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Will Britain’s Nepali Gurkha Veterans Get Justice?

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Will Britain’s Nepali Gurkha Veterans Get Justice?

With the British government agreeing to discuss their demands, the military veterans ended their 13-day hunger strike recently.

Will Britain’s Nepali Gurkha Veterans Get Justice?

Gurkha demonstrators hold placards as they protest outside Parliament in London, Wednesday, August 18, 2021.

Credit: AP Photo/Alberto Pezzali

Nepali Gurkha military veterans in Britain have ended their 13-day hunger strike outside No. 10 Downing Street after the British government agreed to hold talks with them over their their long-standing demand for pension parity with other British Army veterans.

Gurkha soldiers who retired before 1997 get just a fraction of the pension to which British-born soldiers are entitled.

It was to protest against this discrimination that a few Gurkha veterans began a hunger strike on August 7. “We want to be treated equally with the British in every aspect,” one of the hunger strikers, Gyanraj Rai, told the BBC. “That’s why we are here, prepared to die.”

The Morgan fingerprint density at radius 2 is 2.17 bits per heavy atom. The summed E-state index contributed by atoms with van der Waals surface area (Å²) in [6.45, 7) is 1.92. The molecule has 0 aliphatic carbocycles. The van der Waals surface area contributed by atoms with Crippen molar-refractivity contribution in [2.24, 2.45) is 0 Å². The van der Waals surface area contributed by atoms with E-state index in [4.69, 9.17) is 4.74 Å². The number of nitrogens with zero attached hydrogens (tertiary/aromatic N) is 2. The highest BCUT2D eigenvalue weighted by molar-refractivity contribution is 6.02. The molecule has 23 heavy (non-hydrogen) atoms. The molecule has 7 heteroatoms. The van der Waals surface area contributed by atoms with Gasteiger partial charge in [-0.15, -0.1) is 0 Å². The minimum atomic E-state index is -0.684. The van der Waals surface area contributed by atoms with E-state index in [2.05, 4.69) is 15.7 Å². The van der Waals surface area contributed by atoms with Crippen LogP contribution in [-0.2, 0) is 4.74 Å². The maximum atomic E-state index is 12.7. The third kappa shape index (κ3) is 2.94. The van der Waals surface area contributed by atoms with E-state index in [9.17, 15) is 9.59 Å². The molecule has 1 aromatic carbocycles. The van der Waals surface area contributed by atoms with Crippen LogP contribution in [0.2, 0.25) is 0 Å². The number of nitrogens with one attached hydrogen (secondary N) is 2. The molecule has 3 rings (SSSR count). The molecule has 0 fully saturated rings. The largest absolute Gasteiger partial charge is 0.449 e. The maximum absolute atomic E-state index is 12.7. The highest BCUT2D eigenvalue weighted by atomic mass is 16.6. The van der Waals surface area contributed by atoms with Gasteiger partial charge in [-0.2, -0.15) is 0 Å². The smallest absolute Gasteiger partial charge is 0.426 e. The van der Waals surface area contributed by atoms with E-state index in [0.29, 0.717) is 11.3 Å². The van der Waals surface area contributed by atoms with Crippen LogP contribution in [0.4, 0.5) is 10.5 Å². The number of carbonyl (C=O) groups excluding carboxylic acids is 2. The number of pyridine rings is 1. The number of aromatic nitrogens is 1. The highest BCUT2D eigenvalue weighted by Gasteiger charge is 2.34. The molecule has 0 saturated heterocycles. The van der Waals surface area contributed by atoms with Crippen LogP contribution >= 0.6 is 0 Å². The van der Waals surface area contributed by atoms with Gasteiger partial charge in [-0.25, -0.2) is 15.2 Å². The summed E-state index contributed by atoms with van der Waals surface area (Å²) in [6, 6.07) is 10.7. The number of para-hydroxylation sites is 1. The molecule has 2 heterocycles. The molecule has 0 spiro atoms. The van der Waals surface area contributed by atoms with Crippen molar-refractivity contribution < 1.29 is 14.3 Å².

The Gurkhas hail from Nepal and are known for their fighting skills and bravery; Gurkha regiments won almost 2,000 awards for gallantry in the First World War.

Since the 1815 Treaty of Sagauli between Nepal and British India, Gurkhas have served in large numbers in the British military. Over 200,000 Gurkhas fought in the two world wars, and in the decades since they have served in Hong Kong, the Falklands, Kosovo, Iraq and Afghanistan among other countries.

In 1947, India, Nepal, and Britain signed a Tripartite Agreement under which the Gurkha Brigades serving in the British Indian Army were divided between India and Britain. Thus, after India gained independence, the 2nd, 6th, 7th, and 10th Gurkha Rifles became part of the British Army while rest were transferred to the Indian Army.

But although British Gurkhas are fully integrated into the British armed forces, they are not treated on par with their British counterparts.

Although the 1947 Agreement promised that all perks, remuneration, benefits, and pension schemes for Gurkhas serving in the British and Indian armies would be on par to those of British and Indian nationals, Gurkha veterans have complained for decades that Britain’s policies discriminate against them.

Their fight for justice and equal treatment has not been easy.

A 2003 court verdict went against them. Then in 2007, Gurkha veterans scored a partial victory when pension rules were amended to give Gurkha soldiers still serving and those who retired after 1997 equal pension rights with other service personnel in the U.K. But those who retired before July 1, 1997 were denied the benefits of these new rules.

According to the Gurkha Satyagraha United Struggle Committee, which organized the hunger strike, Gurkha veterans in Britain are paid 300 percent less than their British compatriots. Once a Gurkha soldier retires he is paid the same rate that Nepali Gurkhas get in the Indian Army.